No rhyme to the reason

There are times when what we see, hear and read while sitting comfortably our ol’ rocker gives us cause to reflect. Reflection often leads to deflection, which means trying to determine who is to blame for inconceivable evil.

At the top of the “simply cannot understand” list this week are the shootings at The Covenant School in Nashville, Tennessee followed only too soon by multiple deaths when a gunman opened fire at a bank in Louisville, Kentucky.

Six persons were killed at the Presbyterian Church parochial school in Nashville, including three 9-year-old children. At the Louisville bank, five individuals lost their lives. In both incidents, responding police officers killed the shooters. Two officers were wounded in Louisville; one gravely.

Unfortunately, we’ve seen far too many incidents where shootings have occurred that are classified as “mass” shootings, or active shooter incident. That term is defined by the FBI as an event in which one or more individuals are “actively engaged in killing or attempting to kill people in a populated area.

According to the Gun Violence Archive, a non-profit research database, the number of mass shootings has risen in recent years. That non-profit identifies a mass shooting as one in which four or more persons are killed or injured. 

Those figures show more than 600 mass shootings during each of the past three years, with 146 already reported in 2023 through April 10. And as a famous American military man once said about war casualties, one is too many. 

While everything about this current wave of unspeakable violence is beyond comprehension, a truly disturbing fact is the location of these shootings. Rockefeller Institute of Government stats show nearly 30 percent occur in the workplace and 25 percent at schools. Both are places where people are most vulnerable.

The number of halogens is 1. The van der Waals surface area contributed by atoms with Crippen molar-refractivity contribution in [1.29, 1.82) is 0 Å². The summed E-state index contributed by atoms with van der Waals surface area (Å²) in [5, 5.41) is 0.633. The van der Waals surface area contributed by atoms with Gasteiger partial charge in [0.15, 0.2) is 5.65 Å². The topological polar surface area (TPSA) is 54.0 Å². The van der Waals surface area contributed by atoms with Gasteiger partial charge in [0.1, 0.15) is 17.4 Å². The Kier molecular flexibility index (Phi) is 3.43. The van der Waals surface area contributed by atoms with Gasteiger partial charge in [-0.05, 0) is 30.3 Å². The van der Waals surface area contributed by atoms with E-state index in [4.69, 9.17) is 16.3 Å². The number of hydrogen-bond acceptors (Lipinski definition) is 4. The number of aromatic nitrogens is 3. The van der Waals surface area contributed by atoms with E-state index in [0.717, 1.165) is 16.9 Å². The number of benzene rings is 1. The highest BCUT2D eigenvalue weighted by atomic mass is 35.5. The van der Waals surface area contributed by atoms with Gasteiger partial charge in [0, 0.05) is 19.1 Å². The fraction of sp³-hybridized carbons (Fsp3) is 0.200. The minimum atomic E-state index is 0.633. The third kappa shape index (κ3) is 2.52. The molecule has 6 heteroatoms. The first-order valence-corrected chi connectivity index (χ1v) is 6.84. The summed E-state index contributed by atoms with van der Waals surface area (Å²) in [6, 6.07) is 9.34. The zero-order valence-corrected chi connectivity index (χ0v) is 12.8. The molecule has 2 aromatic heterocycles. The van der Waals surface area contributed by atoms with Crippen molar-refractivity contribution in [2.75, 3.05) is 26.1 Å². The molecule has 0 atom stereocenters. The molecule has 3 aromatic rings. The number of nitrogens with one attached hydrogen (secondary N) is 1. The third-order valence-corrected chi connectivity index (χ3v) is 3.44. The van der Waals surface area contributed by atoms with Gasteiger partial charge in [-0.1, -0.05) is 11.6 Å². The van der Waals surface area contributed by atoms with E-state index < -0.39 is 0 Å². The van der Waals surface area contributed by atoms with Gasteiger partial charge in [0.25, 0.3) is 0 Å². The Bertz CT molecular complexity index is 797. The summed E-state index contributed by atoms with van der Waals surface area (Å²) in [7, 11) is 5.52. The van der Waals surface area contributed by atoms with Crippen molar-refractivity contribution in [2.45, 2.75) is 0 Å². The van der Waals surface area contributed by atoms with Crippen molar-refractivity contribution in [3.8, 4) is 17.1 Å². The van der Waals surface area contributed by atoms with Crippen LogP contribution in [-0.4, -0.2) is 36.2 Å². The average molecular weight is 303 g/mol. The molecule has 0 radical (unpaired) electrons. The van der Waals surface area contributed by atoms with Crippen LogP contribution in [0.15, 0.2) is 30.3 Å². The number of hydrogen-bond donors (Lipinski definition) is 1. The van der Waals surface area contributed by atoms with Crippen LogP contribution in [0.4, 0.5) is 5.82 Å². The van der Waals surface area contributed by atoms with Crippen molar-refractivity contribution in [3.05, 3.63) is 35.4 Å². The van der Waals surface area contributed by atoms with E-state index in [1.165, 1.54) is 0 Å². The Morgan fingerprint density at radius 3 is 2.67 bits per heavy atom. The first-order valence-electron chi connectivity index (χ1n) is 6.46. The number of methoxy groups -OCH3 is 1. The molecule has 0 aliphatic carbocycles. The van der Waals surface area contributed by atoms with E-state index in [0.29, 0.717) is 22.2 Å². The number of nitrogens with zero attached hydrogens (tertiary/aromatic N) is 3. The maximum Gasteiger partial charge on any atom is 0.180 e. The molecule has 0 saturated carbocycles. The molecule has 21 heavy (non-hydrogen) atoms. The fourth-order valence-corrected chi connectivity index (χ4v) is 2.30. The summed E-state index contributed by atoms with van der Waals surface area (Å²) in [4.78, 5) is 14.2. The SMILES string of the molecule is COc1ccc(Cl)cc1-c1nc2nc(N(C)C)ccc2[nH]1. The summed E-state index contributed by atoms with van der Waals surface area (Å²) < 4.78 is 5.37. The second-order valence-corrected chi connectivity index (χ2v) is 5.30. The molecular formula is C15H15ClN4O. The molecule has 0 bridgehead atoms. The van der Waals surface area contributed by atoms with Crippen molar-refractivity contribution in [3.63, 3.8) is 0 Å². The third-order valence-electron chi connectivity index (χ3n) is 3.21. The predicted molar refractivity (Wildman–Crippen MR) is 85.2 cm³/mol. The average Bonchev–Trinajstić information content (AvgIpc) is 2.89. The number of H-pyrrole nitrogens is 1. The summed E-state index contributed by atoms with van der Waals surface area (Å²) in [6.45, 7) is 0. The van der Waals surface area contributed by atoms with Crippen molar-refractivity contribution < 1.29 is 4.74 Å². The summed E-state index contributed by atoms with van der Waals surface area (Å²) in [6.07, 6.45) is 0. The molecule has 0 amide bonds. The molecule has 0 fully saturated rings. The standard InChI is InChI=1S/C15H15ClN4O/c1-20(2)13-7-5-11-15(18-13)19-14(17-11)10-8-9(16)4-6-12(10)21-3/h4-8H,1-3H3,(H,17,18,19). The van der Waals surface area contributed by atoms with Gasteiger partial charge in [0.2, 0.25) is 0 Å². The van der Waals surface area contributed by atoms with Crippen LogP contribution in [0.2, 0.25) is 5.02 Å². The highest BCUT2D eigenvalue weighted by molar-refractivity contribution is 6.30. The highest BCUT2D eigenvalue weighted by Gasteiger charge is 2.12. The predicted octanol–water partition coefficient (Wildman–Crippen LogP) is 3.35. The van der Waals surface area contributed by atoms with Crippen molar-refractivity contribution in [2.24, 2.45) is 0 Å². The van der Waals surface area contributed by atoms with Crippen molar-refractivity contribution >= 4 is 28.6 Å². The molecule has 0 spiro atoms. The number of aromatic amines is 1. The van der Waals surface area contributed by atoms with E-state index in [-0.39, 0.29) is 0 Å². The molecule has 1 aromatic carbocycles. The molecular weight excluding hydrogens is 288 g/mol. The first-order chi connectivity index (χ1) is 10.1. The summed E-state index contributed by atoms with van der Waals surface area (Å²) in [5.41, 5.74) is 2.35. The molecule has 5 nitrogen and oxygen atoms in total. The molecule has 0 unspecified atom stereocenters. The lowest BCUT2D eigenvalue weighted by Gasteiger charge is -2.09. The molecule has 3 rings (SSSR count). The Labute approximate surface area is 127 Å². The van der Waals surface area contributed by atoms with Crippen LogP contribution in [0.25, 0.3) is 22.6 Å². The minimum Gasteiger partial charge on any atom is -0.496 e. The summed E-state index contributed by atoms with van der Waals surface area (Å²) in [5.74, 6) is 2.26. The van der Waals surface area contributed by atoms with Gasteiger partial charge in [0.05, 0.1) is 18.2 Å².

Many industries and large businesses are conducting active shooter drills to help employees know what to do if the worst should happen. School districts across the nation, and right here in our hometown, are taking part in such drills. A recent drill at Minden High School was termed extremely helpful by school administrators and law enforcement.

One Webster Parish administrator said the exercise not only helped students understand the importance of being prepared, it also introduced them to the fact that police officers are more than protectors of the public. They’re friends.

As displayed on video, police officers in Nashville and Louisville ran to the sound of gunfire. Their immediate concern was for the safety of the individuals who found themselves trapped in dire circumstances, and their goal was to stop the shooters, even at the risk of their lives.

Minden and Webster Parish officers would do no less. We should let them know we respect their service, and we should repay their dedication with our assistance when it’s needed. You know…like helping identify the shooters at Ewell Park… those brave souls who fired indiscriminately across crowds of young people gathered to have a good time, not dodge bullets.

As a nation and as a community, we have a responsibility beyond ourselves. We won’t enter the debate over gun control because it is often impossible to understand either side’s reasoning. One wants to blame guns and Republicans for any and all violence. Others believe some want to white-out the Constitution.

Addressing societal issues, such as these shootings, takes time, cooperation and effort more than posturing and pontificating. When opposing sides continually play to their choirs, the sound is a resounding clatter. There is potentially an answer, and it’s in the 332 millions of us (U.S.) who look in the mirror each day. 

We’d rather trust us than the hired hands who forget who we are until it’s time to ask for another free ride. 

 – Pat Culverhouse